6.MRI Scan: In this procedure, a high-powered magnet and a computer is used to scan and to create detailed images of the breast and surrounding organs. Breast MRIs are recommended only in specific cases where mammogram information is insufficient.


Fine needle aspiration biopsy/cytology (FNAB/FNAC): After a positive physical examination or mammogram, a small piece of tissue/fluid is taken from an abnormal looking area of the breast and examined for cancer cells using a thin needle and a syringe without using anesthesia.

Core needle breast biopsy: A larger, hollow needle is inserted into the breast lump and cylindrical piece of breast tissue (core) is taken out for histopathological examination to confirm cancer. A core biopsy provides more breast tissue for examination than FNA.

Stereotactic breast biopsy: Doctor uses computerized pictures to reach the exact location of the abnormal breast tissue (guided biopsy) to remove a piece of breast tissue for examination. This is performed under local anesthesia.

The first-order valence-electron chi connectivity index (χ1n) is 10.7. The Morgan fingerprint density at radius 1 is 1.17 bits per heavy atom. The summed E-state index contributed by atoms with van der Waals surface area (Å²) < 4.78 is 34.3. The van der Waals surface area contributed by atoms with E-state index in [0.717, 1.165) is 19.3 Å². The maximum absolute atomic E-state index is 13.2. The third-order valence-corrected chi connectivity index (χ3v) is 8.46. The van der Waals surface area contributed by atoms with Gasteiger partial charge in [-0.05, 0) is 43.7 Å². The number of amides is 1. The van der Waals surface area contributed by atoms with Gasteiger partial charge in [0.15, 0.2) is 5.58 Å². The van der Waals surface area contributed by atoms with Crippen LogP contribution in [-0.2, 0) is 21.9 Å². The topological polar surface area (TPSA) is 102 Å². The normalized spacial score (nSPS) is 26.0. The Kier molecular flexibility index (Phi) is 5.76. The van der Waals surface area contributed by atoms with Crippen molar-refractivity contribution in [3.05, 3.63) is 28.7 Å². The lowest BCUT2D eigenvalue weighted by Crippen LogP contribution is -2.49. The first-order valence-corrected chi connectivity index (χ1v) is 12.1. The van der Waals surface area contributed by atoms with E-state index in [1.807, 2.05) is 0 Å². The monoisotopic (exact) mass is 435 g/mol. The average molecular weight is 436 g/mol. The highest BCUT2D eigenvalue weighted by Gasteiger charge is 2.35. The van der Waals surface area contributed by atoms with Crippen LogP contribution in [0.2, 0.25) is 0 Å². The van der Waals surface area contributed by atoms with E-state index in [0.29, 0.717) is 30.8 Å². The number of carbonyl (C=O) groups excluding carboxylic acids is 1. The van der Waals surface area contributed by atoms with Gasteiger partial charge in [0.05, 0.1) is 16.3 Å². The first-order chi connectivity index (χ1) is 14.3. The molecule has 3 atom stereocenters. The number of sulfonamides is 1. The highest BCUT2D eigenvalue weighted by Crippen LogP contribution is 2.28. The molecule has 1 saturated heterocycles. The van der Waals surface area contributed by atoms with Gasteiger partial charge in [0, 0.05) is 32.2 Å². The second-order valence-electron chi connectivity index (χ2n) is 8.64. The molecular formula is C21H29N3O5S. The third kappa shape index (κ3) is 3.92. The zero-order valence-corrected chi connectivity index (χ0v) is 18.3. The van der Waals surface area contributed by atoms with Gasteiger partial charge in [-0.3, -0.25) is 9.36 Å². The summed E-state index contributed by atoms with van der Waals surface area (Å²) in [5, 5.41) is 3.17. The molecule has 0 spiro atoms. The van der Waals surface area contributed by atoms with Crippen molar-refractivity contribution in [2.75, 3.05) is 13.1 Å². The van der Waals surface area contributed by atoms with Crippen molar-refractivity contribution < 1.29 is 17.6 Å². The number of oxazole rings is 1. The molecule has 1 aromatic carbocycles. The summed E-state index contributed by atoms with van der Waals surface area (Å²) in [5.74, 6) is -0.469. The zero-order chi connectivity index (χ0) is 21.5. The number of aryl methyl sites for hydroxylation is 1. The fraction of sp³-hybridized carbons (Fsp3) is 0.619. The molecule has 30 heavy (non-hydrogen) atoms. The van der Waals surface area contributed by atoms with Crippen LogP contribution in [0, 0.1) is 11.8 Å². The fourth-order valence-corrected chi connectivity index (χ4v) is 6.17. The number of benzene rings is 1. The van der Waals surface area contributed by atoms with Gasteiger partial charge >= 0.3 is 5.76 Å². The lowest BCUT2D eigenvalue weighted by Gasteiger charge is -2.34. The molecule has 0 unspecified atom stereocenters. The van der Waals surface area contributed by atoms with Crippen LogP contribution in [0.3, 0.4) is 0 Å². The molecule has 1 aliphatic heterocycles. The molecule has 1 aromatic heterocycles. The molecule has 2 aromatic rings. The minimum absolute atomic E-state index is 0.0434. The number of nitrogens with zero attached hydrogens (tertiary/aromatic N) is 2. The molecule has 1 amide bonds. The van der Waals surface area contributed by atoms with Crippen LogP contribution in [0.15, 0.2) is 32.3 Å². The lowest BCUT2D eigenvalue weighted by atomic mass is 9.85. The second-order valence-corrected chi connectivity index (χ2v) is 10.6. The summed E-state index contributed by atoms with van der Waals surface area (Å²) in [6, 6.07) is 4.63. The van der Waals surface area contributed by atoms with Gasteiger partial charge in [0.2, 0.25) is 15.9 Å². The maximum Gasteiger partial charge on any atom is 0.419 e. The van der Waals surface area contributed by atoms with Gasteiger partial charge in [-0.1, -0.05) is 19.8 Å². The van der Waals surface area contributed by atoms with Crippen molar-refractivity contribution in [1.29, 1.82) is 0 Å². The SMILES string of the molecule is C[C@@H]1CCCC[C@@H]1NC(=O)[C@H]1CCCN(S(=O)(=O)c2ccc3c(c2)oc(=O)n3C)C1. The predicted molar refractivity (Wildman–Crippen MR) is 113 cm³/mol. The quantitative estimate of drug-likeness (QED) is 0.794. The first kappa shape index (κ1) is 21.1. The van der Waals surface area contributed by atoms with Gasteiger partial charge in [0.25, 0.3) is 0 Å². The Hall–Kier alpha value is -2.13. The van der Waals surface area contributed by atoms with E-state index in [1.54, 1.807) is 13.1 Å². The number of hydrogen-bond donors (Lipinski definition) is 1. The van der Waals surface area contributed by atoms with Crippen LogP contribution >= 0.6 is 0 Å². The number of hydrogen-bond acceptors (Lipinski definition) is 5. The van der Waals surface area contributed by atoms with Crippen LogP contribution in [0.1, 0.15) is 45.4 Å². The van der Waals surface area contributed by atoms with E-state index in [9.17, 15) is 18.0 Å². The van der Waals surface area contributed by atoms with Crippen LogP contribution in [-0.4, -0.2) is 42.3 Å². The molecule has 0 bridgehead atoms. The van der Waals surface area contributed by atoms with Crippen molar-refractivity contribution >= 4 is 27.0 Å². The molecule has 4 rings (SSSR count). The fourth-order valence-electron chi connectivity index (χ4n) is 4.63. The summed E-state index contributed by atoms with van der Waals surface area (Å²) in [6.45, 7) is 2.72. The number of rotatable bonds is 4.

Surgical (open) biopsy: Occasionally, surgery may be recommended to take out a part or whole breast lump to check for cancer. This is performed under anesthesia.

8.Nipple discharge cytology (nipple discharge exam): A sample of fluid or discharge from the nipple is examined under the microscope to look for cancer cells. Even if the nipple discharge cytology result is negative, the surgeon may go in for other tests if there is a clinical suspicion.


Screening  for Cervical Cancer

Cervical screening by the Pap test or other methods is highly effective at detecting and preventing cervical cancer, although there is a serious risk of overtreatment in young women up to the age of 20 or beyond, who are prone to have many abnormal cells which clear up naturally. There is a considerable range in the recommended age at which to begin screening around the world. According to the 2010 European guidelines for cervical cancer screening, the age at which to commence screening ranges between 20–30 years of age, "but preferentially not before age 25 or 30 years", depending on the burden of the disease in the population and the available resources

Diagnosis & Screening For Oral Cancer

 1. Medical history, General physical examination and Oral examination

A thorough history is taken before the examination regarding duration and frequency of tobacco use in any form like cigarette, beedi, chewing pan, gutka, khaini etc and of alcohol consumption.